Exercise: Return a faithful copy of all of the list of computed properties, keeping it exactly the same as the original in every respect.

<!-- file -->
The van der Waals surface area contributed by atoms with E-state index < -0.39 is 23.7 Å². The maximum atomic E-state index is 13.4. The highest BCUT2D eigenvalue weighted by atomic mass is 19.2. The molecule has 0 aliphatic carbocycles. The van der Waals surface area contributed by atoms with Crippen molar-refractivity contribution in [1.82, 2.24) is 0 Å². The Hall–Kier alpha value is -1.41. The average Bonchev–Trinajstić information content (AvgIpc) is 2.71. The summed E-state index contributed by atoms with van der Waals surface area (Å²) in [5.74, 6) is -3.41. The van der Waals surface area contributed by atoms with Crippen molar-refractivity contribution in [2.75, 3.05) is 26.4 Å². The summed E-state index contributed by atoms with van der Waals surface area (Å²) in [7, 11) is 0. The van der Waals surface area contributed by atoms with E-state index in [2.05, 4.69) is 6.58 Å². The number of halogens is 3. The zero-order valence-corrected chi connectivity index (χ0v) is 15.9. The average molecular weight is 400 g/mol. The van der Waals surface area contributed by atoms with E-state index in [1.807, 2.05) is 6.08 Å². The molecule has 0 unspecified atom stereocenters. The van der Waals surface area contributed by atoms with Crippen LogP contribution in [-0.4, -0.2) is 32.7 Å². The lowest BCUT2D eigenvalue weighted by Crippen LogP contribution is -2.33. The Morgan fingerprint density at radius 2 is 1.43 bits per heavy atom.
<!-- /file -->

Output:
The van der Waals surface area contributed by atoms with E-state index < -0.39 is 23.7 Å². The maximum atomic E-state index is 13.4. The highest BCUT2D eigenvalue weighted by atomic mass is 19.2. The molecule has 0 aliphatic carbocycles. The van der Waals surface area contributed by atoms with Crippen molar-refractivity contribution in [1.82, 2.24) is 0 Å². The Hall–Kier alpha value is -1.41. The average Bonchev–Trinajstić information content (AvgIpc) is 2.71. The summed E-state index contributed by atoms with van der Waals surface area (Å²) in [5.74, 6) is -3.41. The van der Waals surface area contributed by atoms with Crippen molar-refractivity contribution in [2.75, 3.05) is 26.4 Å². The summed E-state index contributed by atoms with van der Waals surface area (Å²) in [7, 11) is 0. The van der Waals surface area contributed by atoms with E-state index in [2.05, 4.69) is 6.58 Å². The number of halogens is 3. The zero-order valence-corrected chi connectivity index (χ0v) is 15.9. The average molecular weight is 400 g/mol. The van der Waals surface area contributed by atoms with E-state index in [1.807, 2.05) is 6.08 Å². The molecule has 0 unspecified atom stereocenters. The van der Waals surface area contributed by atoms with Crippen LogP contribution in [-0.4, -0.2) is 32.7 Å². The lowest BCUT2D eigenvalue weighted by Crippen LogP contribution is -2.33. The Morgan fingerprint density at radius 2 is 1.43 bits per heavy atom.